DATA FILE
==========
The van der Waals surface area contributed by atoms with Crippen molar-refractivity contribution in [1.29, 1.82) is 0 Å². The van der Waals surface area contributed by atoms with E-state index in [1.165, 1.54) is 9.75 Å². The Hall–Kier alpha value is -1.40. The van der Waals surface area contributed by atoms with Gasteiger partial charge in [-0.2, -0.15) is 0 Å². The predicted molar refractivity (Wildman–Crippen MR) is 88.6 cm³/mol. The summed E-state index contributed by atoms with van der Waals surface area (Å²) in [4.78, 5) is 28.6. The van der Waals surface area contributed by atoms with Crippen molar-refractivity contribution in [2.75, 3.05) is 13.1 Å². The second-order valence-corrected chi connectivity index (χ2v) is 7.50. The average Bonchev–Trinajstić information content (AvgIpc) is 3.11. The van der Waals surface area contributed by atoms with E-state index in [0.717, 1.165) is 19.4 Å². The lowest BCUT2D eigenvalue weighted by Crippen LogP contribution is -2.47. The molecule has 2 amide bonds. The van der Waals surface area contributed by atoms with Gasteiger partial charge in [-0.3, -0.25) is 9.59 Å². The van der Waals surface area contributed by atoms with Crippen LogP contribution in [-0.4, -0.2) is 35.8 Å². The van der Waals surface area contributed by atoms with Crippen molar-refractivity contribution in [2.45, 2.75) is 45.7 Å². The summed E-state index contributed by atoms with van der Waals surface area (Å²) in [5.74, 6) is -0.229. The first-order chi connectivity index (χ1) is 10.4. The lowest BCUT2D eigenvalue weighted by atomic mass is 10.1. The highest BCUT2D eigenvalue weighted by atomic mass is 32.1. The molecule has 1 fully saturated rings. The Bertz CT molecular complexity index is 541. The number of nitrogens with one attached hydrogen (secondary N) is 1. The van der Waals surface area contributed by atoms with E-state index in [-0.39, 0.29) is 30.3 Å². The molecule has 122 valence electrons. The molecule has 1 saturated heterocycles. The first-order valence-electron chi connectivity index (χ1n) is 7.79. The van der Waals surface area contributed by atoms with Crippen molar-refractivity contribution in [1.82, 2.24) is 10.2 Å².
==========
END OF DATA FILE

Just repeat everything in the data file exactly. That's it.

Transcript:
The van der Waals surface area contributed by atoms with Crippen molar-refractivity contribution in [1.29, 1.82) is 0 Å². The van der Waals surface area contributed by atoms with E-state index in [1.165, 1.54) is 9.75 Å². The Hall–Kier alpha value is -1.40. The van der Waals surface area contributed by atoms with Gasteiger partial charge in [-0.2, -0.15) is 0 Å². The predicted molar refractivity (Wildman–Crippen MR) is 88.6 cm³/mol. The summed E-state index contributed by atoms with van der Waals surface area (Å²) in [4.78, 5) is 28.6. The van der Waals surface area contributed by atoms with Crippen molar-refractivity contribution in [2.75, 3.05) is 13.1 Å². The second-order valence-corrected chi connectivity index (χ2v) is 7.50. The average Bonchev–Trinajstić information content (AvgIpc) is 3.11. The van der Waals surface area contributed by atoms with E-state index in [0.717, 1.165) is 19.4 Å². The lowest BCUT2D eigenvalue weighted by Crippen LogP contribution is -2.47. The molecule has 2 amide bonds. The van der Waals surface area contributed by atoms with Gasteiger partial charge in [-0.3, -0.25) is 9.59 Å². The van der Waals surface area contributed by atoms with Crippen LogP contribution in [-0.4, -0.2) is 35.8 Å². The van der Waals surface area contributed by atoms with Crippen molar-refractivity contribution in [2.45, 2.75) is 45.7 Å². The summed E-state index contributed by atoms with van der Waals surface area (Å²) in [5.74, 6) is -0.229. The first-order chi connectivity index (χ1) is 10.4. The lowest BCUT2D eigenvalue weighted by atomic mass is 10.1. The highest BCUT2D eigenvalue weighted by atomic mass is 32.1. The molecule has 1 fully saturated rings. The Bertz CT molecular complexity index is 541. The number of nitrogens with one attached hydrogen (secondary N) is 1. The van der Waals surface area contributed by atoms with E-state index in [-0.39, 0.29) is 30.3 Å². The molecule has 122 valence electrons. The molecule has 1 saturated heterocycles. The first-order valence-electron chi connectivity index (χ1n) is 7.79. The van der Waals surface area contributed by atoms with Crippen molar-refractivity contribution in [1.82, 2.24) is 10.2 Å².